One of the main things I wanted to see in Berlin, was whatever remained of The Berlin Wall. It’s a random fact, but the Berlin was first pulled down on the actual day I was born. So that was on all the papers and all the headlines the day my Mum was in the hospital giving birth to me. I guess, because of that early connection to the city and to the wall, it’s always fascinated me and it’s something I’ve always wanted to see, and learn more about.
It’s not actually blindly obvious in any of the guidebooks or tour-books where you can see The Berlin Wall, and yet I knew there must be somewhere you can go to see the remnants of it. However small those remnants might be.
We went to Checkpoint Charlie first where there stands a small piece of the wall – but it wasn’t enough, so I went on Google and tried to find somewhere else in the city. What I saw recommended a few times, was The East Side Gallery in East Berlin. It’s a free, outdoor gallery with a large stretch of the wall itself still standing, and covered in beautiful murals and street art.
It’s quite simply; beautiful, powerful and thought-provoking.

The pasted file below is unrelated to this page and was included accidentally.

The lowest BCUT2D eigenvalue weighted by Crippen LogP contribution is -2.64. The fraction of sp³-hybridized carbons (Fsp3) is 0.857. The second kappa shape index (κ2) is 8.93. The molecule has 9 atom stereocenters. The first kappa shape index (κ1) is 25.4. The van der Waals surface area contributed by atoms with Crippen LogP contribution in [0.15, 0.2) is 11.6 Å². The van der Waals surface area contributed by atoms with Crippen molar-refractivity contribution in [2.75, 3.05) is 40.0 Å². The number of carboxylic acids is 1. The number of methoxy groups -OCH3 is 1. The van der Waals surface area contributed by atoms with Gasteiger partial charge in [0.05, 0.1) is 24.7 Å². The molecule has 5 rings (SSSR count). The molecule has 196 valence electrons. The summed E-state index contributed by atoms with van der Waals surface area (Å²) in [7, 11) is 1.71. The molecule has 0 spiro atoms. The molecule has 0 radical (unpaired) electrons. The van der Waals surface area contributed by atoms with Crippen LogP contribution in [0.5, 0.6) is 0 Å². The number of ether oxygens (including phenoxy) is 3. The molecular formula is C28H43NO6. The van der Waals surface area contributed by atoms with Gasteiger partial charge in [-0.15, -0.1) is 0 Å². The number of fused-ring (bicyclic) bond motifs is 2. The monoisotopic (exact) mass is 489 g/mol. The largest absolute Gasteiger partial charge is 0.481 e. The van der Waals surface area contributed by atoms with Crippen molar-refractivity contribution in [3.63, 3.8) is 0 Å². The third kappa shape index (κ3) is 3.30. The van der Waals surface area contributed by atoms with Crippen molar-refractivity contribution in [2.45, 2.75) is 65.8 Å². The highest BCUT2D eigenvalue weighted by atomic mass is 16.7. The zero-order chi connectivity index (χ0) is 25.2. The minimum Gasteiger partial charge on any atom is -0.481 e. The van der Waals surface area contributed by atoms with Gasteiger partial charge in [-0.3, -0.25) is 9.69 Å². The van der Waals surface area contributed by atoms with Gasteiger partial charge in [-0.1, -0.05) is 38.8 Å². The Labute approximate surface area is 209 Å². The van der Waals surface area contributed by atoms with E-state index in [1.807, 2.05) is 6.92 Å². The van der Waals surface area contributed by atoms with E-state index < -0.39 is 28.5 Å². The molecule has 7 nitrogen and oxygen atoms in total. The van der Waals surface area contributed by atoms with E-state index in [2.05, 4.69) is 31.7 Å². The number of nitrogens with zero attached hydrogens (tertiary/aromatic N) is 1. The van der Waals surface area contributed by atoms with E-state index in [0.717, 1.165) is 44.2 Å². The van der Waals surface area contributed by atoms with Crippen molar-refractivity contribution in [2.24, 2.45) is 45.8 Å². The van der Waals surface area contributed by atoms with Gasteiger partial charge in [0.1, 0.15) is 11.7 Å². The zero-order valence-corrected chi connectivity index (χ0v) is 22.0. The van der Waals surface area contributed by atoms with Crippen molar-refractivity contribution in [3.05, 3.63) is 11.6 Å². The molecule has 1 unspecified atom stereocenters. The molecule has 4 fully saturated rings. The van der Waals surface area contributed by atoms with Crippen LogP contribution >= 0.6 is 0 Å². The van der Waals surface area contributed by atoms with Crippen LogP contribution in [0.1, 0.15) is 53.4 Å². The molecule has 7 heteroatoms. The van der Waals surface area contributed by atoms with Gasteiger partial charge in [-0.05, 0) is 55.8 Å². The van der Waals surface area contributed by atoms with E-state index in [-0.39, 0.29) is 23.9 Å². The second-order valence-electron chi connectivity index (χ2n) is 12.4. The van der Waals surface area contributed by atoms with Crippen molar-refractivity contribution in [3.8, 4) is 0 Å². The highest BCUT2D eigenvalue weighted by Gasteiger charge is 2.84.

By far the part of the trip that enjoyed the most, and something no one should miss if visiting Berlin.
You can see the East Side Gallery in the map below, but it’s kinda that whole road, not just a building. It basically runs right along Muhlenstrabe (the main road) for at least 20-25 of walking.
We got off at the U Schlesisches Tor station (on the U1 line) and just did the quick walk across the river to the east side gallery, which was very pretty… so why the heck not?
Below are a few photos of my favourite parts of the wall, but all of it was just beautiful. For me, it’s especially beautiful because it’s something that was once so negative and such a point of pain and struggle, that has now been turned into something that represents freedom of expression, and colour and art.
I loved the verse below, sometimes you don’t need the colours and the the patterns, sometimes words are enough to show the power of what the wall now represents, as opposed to what it once represented.
I loved this little verse too.
The image below is one of the remaining walls most famous and iconic parts. In the city they actually sell t-shirts and postcards with this printed on.
Have you been to the East Side Gallery in Berlin? What did you think?